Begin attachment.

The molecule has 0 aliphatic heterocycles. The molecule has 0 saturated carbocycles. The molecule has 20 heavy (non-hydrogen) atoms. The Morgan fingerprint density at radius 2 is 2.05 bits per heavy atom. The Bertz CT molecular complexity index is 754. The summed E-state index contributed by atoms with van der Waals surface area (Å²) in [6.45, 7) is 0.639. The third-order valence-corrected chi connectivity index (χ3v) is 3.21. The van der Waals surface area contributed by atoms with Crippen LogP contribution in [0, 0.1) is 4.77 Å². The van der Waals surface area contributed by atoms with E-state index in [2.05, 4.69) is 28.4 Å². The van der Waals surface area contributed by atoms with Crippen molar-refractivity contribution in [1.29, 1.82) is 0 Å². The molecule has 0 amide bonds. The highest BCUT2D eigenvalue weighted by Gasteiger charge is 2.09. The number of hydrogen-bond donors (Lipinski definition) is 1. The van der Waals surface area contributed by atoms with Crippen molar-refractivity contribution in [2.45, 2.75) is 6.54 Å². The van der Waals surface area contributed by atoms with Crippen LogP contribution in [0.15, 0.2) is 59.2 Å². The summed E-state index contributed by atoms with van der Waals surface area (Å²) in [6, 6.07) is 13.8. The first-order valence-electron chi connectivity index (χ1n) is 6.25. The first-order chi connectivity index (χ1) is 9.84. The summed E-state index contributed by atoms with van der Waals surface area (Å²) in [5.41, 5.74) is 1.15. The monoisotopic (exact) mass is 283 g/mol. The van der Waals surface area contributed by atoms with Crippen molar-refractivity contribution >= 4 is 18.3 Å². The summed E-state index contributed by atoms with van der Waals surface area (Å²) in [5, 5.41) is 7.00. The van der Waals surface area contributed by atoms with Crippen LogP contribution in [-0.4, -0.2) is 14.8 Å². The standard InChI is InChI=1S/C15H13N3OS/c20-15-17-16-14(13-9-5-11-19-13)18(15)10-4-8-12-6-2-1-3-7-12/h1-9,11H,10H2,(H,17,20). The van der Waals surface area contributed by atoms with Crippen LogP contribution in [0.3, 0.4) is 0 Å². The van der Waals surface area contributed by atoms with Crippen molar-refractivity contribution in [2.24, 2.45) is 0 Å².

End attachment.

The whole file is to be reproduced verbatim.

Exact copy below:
The molecule has 0 aliphatic heterocycles. The molecule has 0 saturated carbocycles. The molecule has 20 heavy (non-hydrogen) atoms. The Morgan fingerprint density at radius 2 is 2.05 bits per heavy atom. The Bertz CT molecular complexity index is 754. The summed E-state index contributed by atoms with van der Waals surface area (Å²) in [6.45, 7) is 0.639. The third-order valence-corrected chi connectivity index (χ3v) is 3.21. The van der Waals surface area contributed by atoms with Crippen LogP contribution in [0, 0.1) is 4.77 Å². The van der Waals surface area contributed by atoms with E-state index in [2.05, 4.69) is 28.4 Å². The van der Waals surface area contributed by atoms with Crippen molar-refractivity contribution in [1.29, 1.82) is 0 Å². The molecule has 0 amide bonds. The highest BCUT2D eigenvalue weighted by Gasteiger charge is 2.09. The number of hydrogen-bond donors (Lipinski definition) is 1. The van der Waals surface area contributed by atoms with Crippen molar-refractivity contribution in [2.45, 2.75) is 6.54 Å². The van der Waals surface area contributed by atoms with Crippen LogP contribution in [0.15, 0.2) is 59.2 Å². The summed E-state index contributed by atoms with van der Waals surface area (Å²) in [6, 6.07) is 13.8. The first-order valence-electron chi connectivity index (χ1n) is 6.25. The first-order chi connectivity index (χ1) is 9.84. The summed E-state index contributed by atoms with van der Waals surface area (Å²) in [5.41, 5.74) is 1.15. The monoisotopic (exact) mass is 283 g/mol. The van der Waals surface area contributed by atoms with Crippen molar-refractivity contribution >= 4 is 18.3 Å². The summed E-state index contributed by atoms with van der Waals surface area (Å²) in [5, 5.41) is 7.00. The van der Waals surface area contributed by atoms with Crippen LogP contribution in [-0.4, -0.2) is 14.8 Å². The standard InChI is InChI=1S/C15H13N3OS/c20-15-17-16-14(13-9-5-11-19-13)18(15)10-4-8-12-6-2-1-3-7-12/h1-9,11H,10H2,(H,17,20). The van der Waals surface area contributed by atoms with Crippen LogP contribution in [0.3, 0.4) is 0 Å². The van der Waals surface area contributed by atoms with Crippen molar-refractivity contribution in [2.24, 2.45) is 0 Å².